When I lost my voice last week, I knew I was Bad sick.
Ten days after Round One. This demanded Doctor Time.
There were shots — steroids in the backside — bedrest orders and a trio of prescriptions, plus specific eating and drinking menus, too.
As I recovered, I read good and bad novels. Slept (ten hours one night — long time since that’s happened!). Took meds. Ate chicken noodle soup (yes, this vegetarian). Guzzled orange juice. Sucked on cough drops.
Repeated the cycle. Over and over and three days later playtime beckoned.
What else is a bored mind to do? Especially when it can’t leave the house?
I’d heard a coronavirus advisory about hand protection. I searched for rubber gloves. Found only an old pair of cotton gloves, used at bedtime for lotion-slathered reptile hands (i.e., really cracked palms and fingers—like I once experienced). This time, I saw something new.
Not jazz hands! Too passé!
Then, let’s make…
Those hipster sunglasses protect sensitive eyes. Like the face mask, they both protect nothing.
And the hand sanitizer? It’s making up for what cotton gloves don’t offer in a viral pandemic.
Zany humor only goes so far?
One vital element that matters in these times is the Truth, and it’s too hard to find.
In a previous life, I worked as a crisis communications consultant for companies all around the globe. We taught our clients to always tell the truth, even if—especially if—it’s bad.
Our wallet card listed truth-telling as Rule #6. This was the 1991 world when DH and I still carried a pager.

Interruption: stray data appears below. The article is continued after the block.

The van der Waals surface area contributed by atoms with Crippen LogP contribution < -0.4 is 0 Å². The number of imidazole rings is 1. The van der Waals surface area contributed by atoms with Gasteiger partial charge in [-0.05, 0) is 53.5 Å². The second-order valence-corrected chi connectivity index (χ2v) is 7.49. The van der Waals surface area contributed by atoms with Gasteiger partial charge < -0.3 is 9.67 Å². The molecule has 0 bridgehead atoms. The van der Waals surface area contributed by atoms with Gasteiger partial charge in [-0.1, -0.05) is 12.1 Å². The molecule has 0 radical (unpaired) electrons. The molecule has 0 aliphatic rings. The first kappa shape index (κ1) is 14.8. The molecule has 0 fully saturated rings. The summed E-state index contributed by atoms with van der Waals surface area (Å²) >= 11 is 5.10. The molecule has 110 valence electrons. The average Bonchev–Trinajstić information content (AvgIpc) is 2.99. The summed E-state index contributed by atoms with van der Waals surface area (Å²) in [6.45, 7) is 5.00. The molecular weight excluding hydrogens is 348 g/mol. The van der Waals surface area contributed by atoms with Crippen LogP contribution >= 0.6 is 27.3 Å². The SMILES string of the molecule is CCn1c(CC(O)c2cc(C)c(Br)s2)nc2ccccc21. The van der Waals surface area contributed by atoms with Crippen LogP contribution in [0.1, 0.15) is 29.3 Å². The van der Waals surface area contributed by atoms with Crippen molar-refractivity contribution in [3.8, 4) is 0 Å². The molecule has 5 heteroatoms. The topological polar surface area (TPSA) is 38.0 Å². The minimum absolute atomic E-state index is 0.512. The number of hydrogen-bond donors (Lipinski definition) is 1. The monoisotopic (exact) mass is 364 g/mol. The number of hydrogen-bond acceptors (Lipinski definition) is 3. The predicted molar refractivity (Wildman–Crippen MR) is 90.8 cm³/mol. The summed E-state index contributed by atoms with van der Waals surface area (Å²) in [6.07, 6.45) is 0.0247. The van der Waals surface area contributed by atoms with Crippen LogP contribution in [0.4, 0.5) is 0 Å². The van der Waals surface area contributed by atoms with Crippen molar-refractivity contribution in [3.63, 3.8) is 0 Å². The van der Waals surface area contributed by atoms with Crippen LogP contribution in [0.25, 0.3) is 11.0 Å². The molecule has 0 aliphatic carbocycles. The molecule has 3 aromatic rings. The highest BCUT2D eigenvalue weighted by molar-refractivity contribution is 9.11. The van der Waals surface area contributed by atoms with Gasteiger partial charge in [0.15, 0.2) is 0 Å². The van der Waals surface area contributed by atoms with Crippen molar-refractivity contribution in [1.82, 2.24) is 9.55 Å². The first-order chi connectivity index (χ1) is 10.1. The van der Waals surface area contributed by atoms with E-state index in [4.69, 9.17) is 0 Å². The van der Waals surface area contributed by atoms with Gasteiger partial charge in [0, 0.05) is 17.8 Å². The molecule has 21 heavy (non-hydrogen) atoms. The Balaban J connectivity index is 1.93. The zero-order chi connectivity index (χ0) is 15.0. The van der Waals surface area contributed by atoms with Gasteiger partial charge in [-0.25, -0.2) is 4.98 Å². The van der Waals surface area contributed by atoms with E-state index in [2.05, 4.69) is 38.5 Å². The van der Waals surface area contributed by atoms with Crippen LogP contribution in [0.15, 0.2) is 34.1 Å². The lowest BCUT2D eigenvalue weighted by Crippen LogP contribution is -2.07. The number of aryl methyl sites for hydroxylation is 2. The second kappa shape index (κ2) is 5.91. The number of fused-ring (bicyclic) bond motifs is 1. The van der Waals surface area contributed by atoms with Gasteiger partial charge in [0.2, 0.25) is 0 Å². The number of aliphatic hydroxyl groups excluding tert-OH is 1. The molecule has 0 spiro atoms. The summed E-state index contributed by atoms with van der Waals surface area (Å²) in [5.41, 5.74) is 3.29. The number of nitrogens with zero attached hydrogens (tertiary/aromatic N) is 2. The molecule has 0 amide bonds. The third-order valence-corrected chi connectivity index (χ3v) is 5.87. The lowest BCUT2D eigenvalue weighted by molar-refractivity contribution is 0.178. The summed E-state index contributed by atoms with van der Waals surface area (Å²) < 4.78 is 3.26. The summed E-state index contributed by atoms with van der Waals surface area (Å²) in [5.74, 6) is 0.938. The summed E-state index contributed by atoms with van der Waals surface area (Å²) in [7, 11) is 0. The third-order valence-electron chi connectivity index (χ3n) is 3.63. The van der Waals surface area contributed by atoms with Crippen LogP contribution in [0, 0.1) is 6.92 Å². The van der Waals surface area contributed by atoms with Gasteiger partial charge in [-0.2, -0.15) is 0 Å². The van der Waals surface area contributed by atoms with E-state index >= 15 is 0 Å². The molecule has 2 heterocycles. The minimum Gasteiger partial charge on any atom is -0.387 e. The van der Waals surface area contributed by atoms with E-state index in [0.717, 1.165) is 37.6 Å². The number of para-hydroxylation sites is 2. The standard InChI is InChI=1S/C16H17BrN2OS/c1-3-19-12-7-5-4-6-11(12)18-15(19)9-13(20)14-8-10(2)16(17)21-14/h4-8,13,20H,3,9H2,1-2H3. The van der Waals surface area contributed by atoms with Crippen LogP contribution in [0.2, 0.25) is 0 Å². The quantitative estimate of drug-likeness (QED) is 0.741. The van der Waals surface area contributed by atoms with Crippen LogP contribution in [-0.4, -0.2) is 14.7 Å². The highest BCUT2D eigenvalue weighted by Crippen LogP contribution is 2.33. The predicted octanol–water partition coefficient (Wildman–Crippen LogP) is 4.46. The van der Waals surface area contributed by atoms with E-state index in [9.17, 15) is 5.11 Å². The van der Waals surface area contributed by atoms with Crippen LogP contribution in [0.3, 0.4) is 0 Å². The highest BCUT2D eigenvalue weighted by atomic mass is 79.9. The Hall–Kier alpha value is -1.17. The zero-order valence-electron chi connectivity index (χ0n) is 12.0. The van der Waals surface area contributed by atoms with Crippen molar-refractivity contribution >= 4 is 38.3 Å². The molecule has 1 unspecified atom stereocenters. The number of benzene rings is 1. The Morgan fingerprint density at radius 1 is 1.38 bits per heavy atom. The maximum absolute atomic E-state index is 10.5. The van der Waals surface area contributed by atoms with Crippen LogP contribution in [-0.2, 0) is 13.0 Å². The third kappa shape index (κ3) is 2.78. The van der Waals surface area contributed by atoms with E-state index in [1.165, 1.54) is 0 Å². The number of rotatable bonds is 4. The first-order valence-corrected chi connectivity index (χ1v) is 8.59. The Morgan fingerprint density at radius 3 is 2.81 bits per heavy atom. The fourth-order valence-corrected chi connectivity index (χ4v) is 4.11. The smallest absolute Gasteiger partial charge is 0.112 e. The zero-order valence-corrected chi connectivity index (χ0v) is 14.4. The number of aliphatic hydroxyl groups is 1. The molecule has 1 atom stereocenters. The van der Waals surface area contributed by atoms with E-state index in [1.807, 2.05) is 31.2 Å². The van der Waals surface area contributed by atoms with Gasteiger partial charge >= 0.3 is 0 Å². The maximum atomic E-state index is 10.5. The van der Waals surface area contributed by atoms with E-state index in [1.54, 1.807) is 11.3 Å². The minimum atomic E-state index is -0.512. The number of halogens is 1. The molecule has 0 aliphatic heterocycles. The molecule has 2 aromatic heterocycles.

Eons before social media took over, outing everyone at nanospeed.
Interesting, isn’t it: the do’s and don’t’s of crisis communications haven’t changed in 31 years.
Same as humans getting sick and infecting each other. Think 102 years ago and the 1918 flu pandemic.
We can learn from this crisis road, can’t we?
The wise words from Clarissa Pinkola Estes offer us all a how: “One of the most important steps you can take to help calm the storm is to not allow yourself to be taken in a flurry of overwrought emotion or despair – thereby accidentally contributing to the swale and the swirl. Ours is not the task of fixing the entire world all at once, but of stretching out to mend the part of the world that is within our reach.”
Coronavirus is an opportunity, folks.
Let’s use it.
Be kind. Be well.
NOTE: With this post, I am moving to an every-other-week publishing schedule. My abundant writing projects demand it! Thank you for understanding — xo